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Why Do I Owe on My Taxes This Year?

April 1st, 2019 | Written by

Why Do I Owe on My Taxes This Year?The tax law saw a significant reform in 2018. Eighty percent of tax filers around the country will pay an average of $700 to $900 less in taxes in 2018 as compared to 2017. However, in our home state of Maryland, tax filers are estimated to owe more than the national average.[1]

If you are surprised by your tax bill and find yourself asking the question “Why do I owe on my taxes this year?”, then let’s take a deeper dive into the tax law changes that may be the culprit.

Higher Standard Deduction

The standard deduction has increased from $6,350 in 2017 to $12,000 in 2018 for single filers and from $12,700 in 2017 to $24,000 for married couples filing jointly. In practicality, this means that significantly more households are taking the standard deduction in 2018. For most people who were previously taking the standard deduction, this is a good thing. However, due to the elimination of many deductions, you may have underpaid on your taxes in 2018 if you previously itemized deductions and are now taking the standard deduction.

SALT Deductions

For 2018, a $10,000 limit was placed on the state and local tax deduction (SALT). Previously, filers could deduct their entire property tax as well as their income tax or sales tax that they paid throughout the year in their state. In states with high income and property taxes, such as Maryland, this can be especially burdensome.

Eliminated or Capped Itemized Deductions

The new tax law eliminated many itemized deductions that were claimed by nearly 28 million people in 2017.[2] Some of the itemized deductions that are gone from your 2018 tax return include:

  • Casualty and theft losses – under the old tax code, you could claim an itemized deduction for property losses that weren’t reimbursed by your insurance. Losses from fire, vandalism, natural disaster, and accidents fell under this category. In 2018 you can only claim this deduction if the damage is due to a disaster declared by the president.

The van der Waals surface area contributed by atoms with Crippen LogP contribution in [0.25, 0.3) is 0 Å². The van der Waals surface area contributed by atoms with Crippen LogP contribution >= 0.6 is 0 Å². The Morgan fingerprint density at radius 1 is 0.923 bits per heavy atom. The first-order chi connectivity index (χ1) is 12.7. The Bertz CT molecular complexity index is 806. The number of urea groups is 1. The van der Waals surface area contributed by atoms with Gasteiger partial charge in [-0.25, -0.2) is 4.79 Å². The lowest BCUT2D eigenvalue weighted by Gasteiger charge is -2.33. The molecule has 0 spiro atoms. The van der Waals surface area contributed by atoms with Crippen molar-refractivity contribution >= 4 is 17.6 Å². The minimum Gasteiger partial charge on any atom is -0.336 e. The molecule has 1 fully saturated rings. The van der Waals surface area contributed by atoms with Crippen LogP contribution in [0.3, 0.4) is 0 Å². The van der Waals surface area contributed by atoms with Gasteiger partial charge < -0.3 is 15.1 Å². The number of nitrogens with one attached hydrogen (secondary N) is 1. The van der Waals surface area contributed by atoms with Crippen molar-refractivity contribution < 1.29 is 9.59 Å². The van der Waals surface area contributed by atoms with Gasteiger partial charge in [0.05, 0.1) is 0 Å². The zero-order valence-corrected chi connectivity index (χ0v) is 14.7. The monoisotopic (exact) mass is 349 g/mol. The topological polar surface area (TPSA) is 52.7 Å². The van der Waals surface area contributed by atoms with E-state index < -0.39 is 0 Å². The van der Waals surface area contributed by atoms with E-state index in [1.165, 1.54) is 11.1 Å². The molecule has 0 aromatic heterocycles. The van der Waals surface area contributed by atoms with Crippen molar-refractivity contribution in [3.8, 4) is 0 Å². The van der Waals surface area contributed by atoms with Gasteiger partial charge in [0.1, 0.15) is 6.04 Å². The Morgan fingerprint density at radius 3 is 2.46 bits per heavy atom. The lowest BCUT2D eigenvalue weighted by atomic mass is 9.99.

• Tax prep fees – In 2017, you were able to deduct tax preparation fees and investment expenses if they exceeded 2 percent of your gross income. In 2018, these itemized deductions are gone.
  • Mortgage interest – In 2017, you were able to write off interest up to $1 million in mortgage debt. For 2018, you can only claim a deduction for interest up to $750,000 of qualified residence loans.

Elimination of Exemptions

Prior to 2018, taxpayers could claim an exemption for themselves, their spouse, and their dependents. Each exemption lowered their taxable income by $4,050. Under the new tax law, all personal exemptions have been suspended for the 2018-2025 tax years.

How do I avoid owing taxes next year?

Make it a habit to update your W-4 with your employer every year. It’s still early in 2019, so if you haven’t updated your W-4, talk to your company’s HR or internal accounting department and update it now. A Certified Public Accountant (CPA) can help you calculate how much to withhold from your paycheck and can help you maximize your tax savings. You can also use this withholding calculator on the IRS website to help estimate how much you should be withholding.

In addition to withholding more from your paycheck, you can also lower your taxable income by contributing more to a 401(k) or an IRA plan. For 2019, you can contribute up to $19,000 into your 401(k) ($25,000 if you’re 50 or older) and up to $5,500 into an IRA ($6,500 if you’re 50 or older).

Are you still unsure why you owe on your taxes this year? Feel free to drop me a note below and we can discuss!



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    This information is not intended to be used as the only bases for investment decisions, nor should it be constructed as advice designed to meet your particular needs. You are advised to seek the advice of your financial advisor prior to making any decision based on any specific information contained herein.
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